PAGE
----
Megan Culp

EINS, ZWEI, DREI

I found my grandfather dead two summers ago
In my fathers guest room, where he’d been teetering
between lucidity
And counting somberly in german

I stood punch-drunk, watching his still chest
before I hurried everyone to the guest room
They were wrapped in towels, dripping from the hot tub
We stared at the bed,
Unsure of the protocol

We gathered chairs and stared at him
His exposed shoulders-
giant, pigmented knobs that had sprouted stray hairs
His nose and ears as gargantuan as I remember
All the bareness was jarring
But the empty walls gave me little else to focus on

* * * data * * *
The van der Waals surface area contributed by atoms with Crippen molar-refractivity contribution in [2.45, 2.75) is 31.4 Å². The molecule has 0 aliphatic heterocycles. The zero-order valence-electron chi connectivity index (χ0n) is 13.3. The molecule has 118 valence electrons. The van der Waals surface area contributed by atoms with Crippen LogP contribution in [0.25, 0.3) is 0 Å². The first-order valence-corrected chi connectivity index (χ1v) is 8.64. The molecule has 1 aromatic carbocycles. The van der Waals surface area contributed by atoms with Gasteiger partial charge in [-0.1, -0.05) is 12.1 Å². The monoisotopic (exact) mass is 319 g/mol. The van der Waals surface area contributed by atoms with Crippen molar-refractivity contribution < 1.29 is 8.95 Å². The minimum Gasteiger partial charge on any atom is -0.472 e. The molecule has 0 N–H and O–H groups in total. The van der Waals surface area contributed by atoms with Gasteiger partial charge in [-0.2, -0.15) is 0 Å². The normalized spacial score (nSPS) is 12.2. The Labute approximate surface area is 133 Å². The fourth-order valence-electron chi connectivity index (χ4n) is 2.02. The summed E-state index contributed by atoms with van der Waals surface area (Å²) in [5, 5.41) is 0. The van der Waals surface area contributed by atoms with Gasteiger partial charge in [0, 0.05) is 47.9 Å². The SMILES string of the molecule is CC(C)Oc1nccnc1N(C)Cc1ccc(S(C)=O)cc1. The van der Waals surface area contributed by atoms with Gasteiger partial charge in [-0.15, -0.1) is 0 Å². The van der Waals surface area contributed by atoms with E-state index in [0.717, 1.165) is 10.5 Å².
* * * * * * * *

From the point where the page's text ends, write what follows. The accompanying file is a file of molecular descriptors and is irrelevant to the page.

And anything I said felt crude
Because it was undeniable
That he was just a stranger with my fathers face

A handful of years earlier, I saw my grandfather in Galveston
He had the bones of a boar,
A smile that demanded a rival
His wife was much younger than him
and maintained a spirit much younger than her
I remember thinking his life was like a book I’d skimmed
Looking for glamour
stories of the cups he’d emptied or the men he’d measured,
as if it would say something about me

Sitting in the guest room,
I watched my now orphaned father
reveal a calm sorrow that I know nothing about
I just held his hand and avoided his mortality
Foolishly expecting humor to alleviate his grief
But if I’m honest with myself-
even if I was taught how to console,
I am not mature enough

When we visit my dad, we stay in the guest room
And I’ve hung pictures on the walls now
I hardly ever think about this
I don’t think he does either

Megan Culp is a thirty-year-old mother from the D.C. area. She currently resides in Virginia with her family. Her work has been recently published in Ink Sweat and Tears.